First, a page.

Dale Launer


A Simple Cure for Writer's Block.

But there was a time when trying to write - trying to be creative - was difficult and painful. So painful that I almost had a nervous breakdown.

You don't have to do that.

Not with my Simple Cure for Writer's Block .

And it's painless. Not just painless, it's fun. I can't promise it will work for you, but unless you're severely clinically depressed it might not work. But then again, it might cure that.

Because, you see, writer's block IS a form of depression. You're stuck, you can't move, you can't seem to write your name, let alone a story.

Sound familiar?

Let me tell you this - everything is gonna be all right. Come along...

The first you're going to have to do is to bear with me on a central conceit - which is what is creativity ? And more importantly - How does it work? I'm gonna tell you.

Here's what I think it is. Creative act take two parts of your personality.

1. The Child.

2. The Parent.

The Child is the part that simply sits down and plays . Just has fun. That's what you did as a kid - no responsibilities, no financial worries, no one to impress - just play . Fingerpainting is a good analogy - because you just get your hands dirty with paint - and you move them around - it's a very elementary creativity because you're smearing and smooshing paint around with little consequence - because it's fun.

And then you stop. And take a look at what you did. And you immediately critique your little masterpiece? And you get an instant gut feeling Is it Good? It is Crap? Whatever judgment you make - it is The Critic in you - which I sometimes call The Parent.

The Child is the pure artist. He/She Who Creates.

The Parent is the one who judges - "Is it good?"

I call it the parent because our critical analysis generally starts with our parents - that little voice that says "Uh oh, I'm gonna get into trouble..." or "I'm a worthless piece of shit." You know where that voice comes from.

As a writer you come up with stuff - dialogue, plot, whatever - with a different hat than you do when you read your work. Two stages.

In my 20's - my critic was well-developed - a muscle-bound impossible-to-please critic. A little too loud, a little too strong. A cynical dialed-up and pegged to auto-trash attitude that I'm gifted - I just can't write. That's because my parent/critic side had formed and evolved ahead of my artistic side. And this can freeze you up for life and you'll never write. But having a strong critic is good - if you didn't you'd end up writing crap and not knowing it. That's a real career stopper.

And when that happens - when your critic is bigger than your artist? You try writing, then you read it, and beat yourself up. It isn't pretty. Nor is it fun. In fact, it can be unbelievably miserable. And if that critic is loud enough and strong enough - you can beat yourself straight into clinical depression.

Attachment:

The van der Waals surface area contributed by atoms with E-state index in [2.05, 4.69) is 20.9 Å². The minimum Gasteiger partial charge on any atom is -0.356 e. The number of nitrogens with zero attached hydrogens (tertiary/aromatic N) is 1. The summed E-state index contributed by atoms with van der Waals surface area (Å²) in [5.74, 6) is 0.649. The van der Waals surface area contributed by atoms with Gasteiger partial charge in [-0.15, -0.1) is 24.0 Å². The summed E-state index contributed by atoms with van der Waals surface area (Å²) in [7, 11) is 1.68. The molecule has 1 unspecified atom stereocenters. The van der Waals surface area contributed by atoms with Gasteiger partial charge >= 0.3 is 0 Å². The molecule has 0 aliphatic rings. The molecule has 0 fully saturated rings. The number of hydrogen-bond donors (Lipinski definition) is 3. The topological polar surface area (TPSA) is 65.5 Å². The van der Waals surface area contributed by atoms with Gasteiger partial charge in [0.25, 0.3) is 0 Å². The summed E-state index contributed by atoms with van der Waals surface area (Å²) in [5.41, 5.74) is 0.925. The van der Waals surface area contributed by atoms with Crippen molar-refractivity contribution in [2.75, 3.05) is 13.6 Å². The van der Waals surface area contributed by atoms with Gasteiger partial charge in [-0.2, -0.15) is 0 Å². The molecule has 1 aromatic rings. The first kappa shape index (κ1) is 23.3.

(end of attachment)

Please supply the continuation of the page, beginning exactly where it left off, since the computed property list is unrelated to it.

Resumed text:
Or writer's block. When you can't write - it's not because the well has gone dry - which is one of two great fears exacerbated and encouraged by the internal critic - that either you never had it, or you had it and it's gone. If you have the right habits the well never goes dry.

So what are those habits? Let's deal with the dark side.

If you're feeling negative in your life - if you just seem to see the fly in the ointment, and no ointment. If everything in life doesn't seem good enough - you don't like your car, or your record collection, your haircut, your house, your love, pretty much everything just...ain't...right. Nothing is good, nothing's right and certainly nothing is perfect . You can't even imagine a nice thought without your imagination involuntarily slipping in a tsunami in the distance.

If this sounds like you - you're depressed. You might seek therapy.

But for now, for the writing part of your depression - here's the cure.

You're gonna tell your internal critic to SHUT THE FUCK UP. Tell them to go away. Take a break. Because you're going to write, and you're going to...have FUN. FUN. Some serious fun.

You are to write, and you are to make it playful. If you're stuck on a part - don't think about it - that's what got you into this in the first place - just start writing, don't stop, allow yourself to just run free, go forward, indulge yourself and enjoy writing, enjoy creating - put yourself into overdrive and go off on a wild-ass tangent and know that whatever you do - you don't have to keep it. Just push hard, go fast and have fun. Don't be afraid to write some crazy shit - in fact that's the place you should go - go overboard, take it to the limit and go over the line, break the speed limit, turn the meter off, just make sure the critic is off duty. Let your story go someplace different, ridiculous maybe, or too dark, or something - just get over the barrier and keep going.

You may have a hard time unwinding. Maybe a drink or two, a hit off a joint. Shake it up and roll the dice.

Just sit down and write...and write...and write. Nothing bad is going to happen.

The point is - writer's block is a dynamic where your critic has become a pumped-up, sand-in-the-face kicking steroid freak that has the inner child so spooked they won't come out and play.

Some of the funniest stuff I've ever written has been preceded by a voice that said "You've gone too far" - only to reconsider it and leave it in. And to think it might have gotten nixed because some asshole deep inside me didn't have the foresight to see a good thing when they were supposed to.

Yeah, go beat up your critic. It will be liberating.

That's it. Now go out and have some fun.




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